At this point, the prevalence (and biology) of the disease will determine if eradication is the immediate objective (next step) or if a disease control step to reduce the prevalence needs to be implemented first. Unless the disease is sporadic, the next feasible step will be a DCP. Here, systematic activities directed against the disease are implemented in a surveillance system. The monitoring is to be targeted at the disease, thresholds for interventions against the disease defined, and predefined interventions are to be implemented to reduce disease occurrence. From this point onwards, it is important to include the total population (herd, region or country). In national programmes, this is when legislation is put into force.

The DCP may evolve into a DEP. When the prevalence is low and eradication may be an option, the elimination of the infectious agent can start. The efforts to detect the last cases can be extensive and testing the population free of the disease usually ends the DEP [5]. Now after the end of the DEP, interventions to reduce the risk of reintroduction (e.g. quarantine) should be continued or implemented. Preferably, some surveillance system should be kept in place to detect reintroduction, to limit the spread of the disease after an introduction, and to document freedom from disease.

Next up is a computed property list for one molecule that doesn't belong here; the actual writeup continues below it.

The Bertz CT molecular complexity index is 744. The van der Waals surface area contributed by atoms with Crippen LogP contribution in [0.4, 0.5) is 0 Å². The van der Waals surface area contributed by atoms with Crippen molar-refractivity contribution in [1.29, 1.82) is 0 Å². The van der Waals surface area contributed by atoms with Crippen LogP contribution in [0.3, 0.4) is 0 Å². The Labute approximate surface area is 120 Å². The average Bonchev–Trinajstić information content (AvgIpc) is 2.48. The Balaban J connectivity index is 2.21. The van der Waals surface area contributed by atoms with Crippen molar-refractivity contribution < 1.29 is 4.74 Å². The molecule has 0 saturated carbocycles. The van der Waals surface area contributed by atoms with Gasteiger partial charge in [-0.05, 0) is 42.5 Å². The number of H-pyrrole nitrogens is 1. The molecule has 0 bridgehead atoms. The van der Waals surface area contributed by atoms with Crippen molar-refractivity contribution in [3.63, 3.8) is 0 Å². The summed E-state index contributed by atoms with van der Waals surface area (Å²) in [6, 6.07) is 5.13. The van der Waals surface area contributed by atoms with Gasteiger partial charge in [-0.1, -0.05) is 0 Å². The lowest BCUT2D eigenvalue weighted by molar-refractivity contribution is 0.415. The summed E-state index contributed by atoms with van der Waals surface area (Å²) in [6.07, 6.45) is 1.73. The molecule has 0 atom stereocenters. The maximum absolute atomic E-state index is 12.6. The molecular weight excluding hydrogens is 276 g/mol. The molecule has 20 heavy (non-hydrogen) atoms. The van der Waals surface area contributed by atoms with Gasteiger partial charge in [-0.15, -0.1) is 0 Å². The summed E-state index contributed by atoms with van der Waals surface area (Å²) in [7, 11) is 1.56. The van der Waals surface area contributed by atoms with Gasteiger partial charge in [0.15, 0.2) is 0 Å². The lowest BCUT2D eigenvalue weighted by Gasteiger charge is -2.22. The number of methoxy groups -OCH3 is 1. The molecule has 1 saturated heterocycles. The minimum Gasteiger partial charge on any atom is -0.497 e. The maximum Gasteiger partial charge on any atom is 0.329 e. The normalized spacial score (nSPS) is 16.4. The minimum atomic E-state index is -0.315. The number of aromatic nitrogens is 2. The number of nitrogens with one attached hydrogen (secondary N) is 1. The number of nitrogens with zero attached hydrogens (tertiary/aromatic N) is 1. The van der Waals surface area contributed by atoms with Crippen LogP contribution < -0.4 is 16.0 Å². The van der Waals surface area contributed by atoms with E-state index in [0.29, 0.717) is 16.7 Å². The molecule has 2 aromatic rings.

Discussion

In DCP, decisions with substantial impact (economical or social) may depend on estimates of disease frequency, say prevalence. Therefore, it can be important to estimate the true prevalence. How accurate the apparent prevalence (AP) is compared to the true prevalence (TP), depends on the performance of the diagnostic test(s) used. Estimates of sensitivity (Se, proportion of test positive in a truly positive population) and specificity (Sp, proportion of test negative in a truly negative population) will make it possible to estimate the true prevalence. For a diagnostic test with Se = 0.5 and Sp = 1 (e.g. bacteriological examination) and AP = 0.2 the true prevalence is be 0.4. (TP = (AP - (1 - Sp))/(Se + Sp - 1)). This example demonstrates how disease prevalence can be grossly underestimated if the test performance is unaccounted for. For a more detailed review of diagnostic test performance at individual level or herd level, the reader is referred to the literature.

The steps in DCP/DEP illustrate that a programme should be seen as a process rather than a static MO&SS. It is unlikely that an eradication (or control) can be successful, unless adjustments to monitoring, intervention thresholds and types of intervention are made to reflect the changing situation.

Authors’ Affiliations

(1)
Danish Veterinary Laboratory

References

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Copyright

© The Author(s) 2001